If you’re shaping up your finances–whether it’s to buy that dream vacation, a new home or to pay off debt–you need to stick to a plan. Start with the basic 50-30-20 rule of budgeting that will help you create a balance between your obligations, goals and splurges. You put 50 percent of your income toward necessities like housing and bills and 20 percent toward financial goals like paying off debt or saving for retirement. The final 30 percent goes for wants like dining or entertainment. Or, if funds are limited, try allotting 20 percent to financial goals and 80 percent to everything else. You can adjust the equation to your situation. Follow these basic rules, and start making changes to trim your expenses with the goal of becoming financially fit!
Do a half hour of “financial review” each week. Looking at your account balances and reviewing weekly spending will help keep your budget on track.
Don’t spend more than you earn. In fact, spending less than you earn is a basic way to save and help your money grow.
Pay yourself first on payday, even before you pay your bills! See if your bank has automatic recurring transfers from your paycheck to your savings.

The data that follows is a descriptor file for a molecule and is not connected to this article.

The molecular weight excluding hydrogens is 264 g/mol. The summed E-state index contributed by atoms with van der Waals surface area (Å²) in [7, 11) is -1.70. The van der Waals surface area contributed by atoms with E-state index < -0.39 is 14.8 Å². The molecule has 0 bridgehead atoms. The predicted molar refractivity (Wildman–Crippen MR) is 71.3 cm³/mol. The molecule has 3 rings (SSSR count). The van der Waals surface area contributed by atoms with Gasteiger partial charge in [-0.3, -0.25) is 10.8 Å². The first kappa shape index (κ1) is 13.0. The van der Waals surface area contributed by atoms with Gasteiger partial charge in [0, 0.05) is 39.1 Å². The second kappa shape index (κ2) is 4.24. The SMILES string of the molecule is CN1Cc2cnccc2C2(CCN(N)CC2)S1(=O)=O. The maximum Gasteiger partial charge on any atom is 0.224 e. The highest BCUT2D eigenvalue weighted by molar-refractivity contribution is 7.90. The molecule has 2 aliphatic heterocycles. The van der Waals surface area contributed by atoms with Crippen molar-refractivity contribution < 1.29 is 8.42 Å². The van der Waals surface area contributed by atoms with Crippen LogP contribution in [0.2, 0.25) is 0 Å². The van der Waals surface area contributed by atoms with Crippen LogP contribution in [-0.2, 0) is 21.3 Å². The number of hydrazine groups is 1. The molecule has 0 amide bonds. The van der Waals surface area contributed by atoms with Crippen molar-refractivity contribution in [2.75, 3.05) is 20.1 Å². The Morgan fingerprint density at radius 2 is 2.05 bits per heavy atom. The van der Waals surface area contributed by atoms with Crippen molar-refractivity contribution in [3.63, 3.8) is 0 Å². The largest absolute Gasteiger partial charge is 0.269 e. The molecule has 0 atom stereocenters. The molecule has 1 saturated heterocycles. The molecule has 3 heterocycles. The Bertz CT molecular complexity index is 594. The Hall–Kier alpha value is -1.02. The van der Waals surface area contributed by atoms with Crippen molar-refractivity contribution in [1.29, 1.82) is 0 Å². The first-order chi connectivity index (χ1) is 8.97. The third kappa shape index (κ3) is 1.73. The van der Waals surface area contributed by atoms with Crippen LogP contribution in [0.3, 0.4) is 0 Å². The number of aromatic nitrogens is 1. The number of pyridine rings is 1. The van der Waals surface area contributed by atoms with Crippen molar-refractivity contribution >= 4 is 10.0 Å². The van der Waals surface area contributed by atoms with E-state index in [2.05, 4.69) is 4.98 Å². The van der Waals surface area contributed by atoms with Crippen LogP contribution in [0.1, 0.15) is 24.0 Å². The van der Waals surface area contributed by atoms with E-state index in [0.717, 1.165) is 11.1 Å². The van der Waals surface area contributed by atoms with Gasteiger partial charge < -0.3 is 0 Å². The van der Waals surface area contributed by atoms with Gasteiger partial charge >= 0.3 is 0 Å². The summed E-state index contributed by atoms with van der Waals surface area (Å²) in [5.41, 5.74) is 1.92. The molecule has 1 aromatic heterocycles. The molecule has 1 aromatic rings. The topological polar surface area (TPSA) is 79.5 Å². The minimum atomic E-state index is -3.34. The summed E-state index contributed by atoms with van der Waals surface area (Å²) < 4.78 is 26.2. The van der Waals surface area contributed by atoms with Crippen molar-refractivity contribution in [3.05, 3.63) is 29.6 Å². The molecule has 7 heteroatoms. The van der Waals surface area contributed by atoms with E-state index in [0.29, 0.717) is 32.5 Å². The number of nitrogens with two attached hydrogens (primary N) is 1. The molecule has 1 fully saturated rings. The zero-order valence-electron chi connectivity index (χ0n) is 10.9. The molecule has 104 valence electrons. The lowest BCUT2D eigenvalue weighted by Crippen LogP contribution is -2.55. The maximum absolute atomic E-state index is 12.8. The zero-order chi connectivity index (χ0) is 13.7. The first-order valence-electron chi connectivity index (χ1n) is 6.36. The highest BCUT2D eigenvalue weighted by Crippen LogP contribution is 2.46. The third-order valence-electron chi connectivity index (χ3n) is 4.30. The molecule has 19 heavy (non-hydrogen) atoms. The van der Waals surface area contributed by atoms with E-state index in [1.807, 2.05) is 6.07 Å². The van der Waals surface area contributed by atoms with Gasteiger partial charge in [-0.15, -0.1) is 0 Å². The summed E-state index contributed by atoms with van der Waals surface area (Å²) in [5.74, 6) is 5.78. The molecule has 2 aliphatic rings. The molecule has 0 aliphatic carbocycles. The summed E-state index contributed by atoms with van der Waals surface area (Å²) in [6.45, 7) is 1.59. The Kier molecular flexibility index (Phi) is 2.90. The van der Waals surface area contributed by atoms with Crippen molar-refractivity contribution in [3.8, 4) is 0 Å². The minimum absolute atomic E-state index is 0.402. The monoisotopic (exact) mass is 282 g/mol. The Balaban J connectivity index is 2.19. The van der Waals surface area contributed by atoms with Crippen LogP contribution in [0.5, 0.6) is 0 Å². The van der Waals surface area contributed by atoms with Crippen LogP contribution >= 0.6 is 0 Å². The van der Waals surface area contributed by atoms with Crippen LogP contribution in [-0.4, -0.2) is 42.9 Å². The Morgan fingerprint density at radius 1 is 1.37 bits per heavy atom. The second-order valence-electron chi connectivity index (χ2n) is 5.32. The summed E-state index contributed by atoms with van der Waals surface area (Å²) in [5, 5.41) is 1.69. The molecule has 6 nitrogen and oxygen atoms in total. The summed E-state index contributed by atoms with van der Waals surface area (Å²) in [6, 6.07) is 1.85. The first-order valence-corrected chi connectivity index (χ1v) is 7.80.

Use cash whenever possible. Using credit cards, especially those with high interest rates, means you’re spending your future money and it will take you twice as long to pay it back.
Consider putting up visual reminders of what you’re saving for. It’s not exactly a rule, but having to look at that gorgeous beach getaway, hiking trails or a new house from a picture in your wallet may help keep you from mindless spending. Seeing it may force you to look at the trade-offs and ask yourself, “Do I really need that pair of earrings now or should I save for my trip?”
Start cutting expenses little by little
There are dozens of ways to trim your expenses and start growing your savings. Once you get in the mindset of taking care of your money, saving and being thrifty becomes a way of life that pays real dividends! Try these tips:
Pack your lunch – Bringing your lunch to work each day doesn’t have to be boring. By planning ahead and prepping on the weekends, you can create delicious, healthy meals and save yourself hundreds of dollars over the course of a year. Consider bringing your own coffee and snacks with you as well to save even more.
Cut the cord – With more and more alternative options to watch your favorite shows and movies, you may be able to cut or downgrade your cable plan to save additional money. Also take a hard look at your phone bill to see if you can make any changes or switch providers to reduce your monthly charges.
Clean house – Another benefit of minimizing and cleaning out your home is finding things that may be of value to others, even if you no longer need them. Host a garage or yard sale, try selling items online or take clothing to a vintage store. Put any money you make right into savings.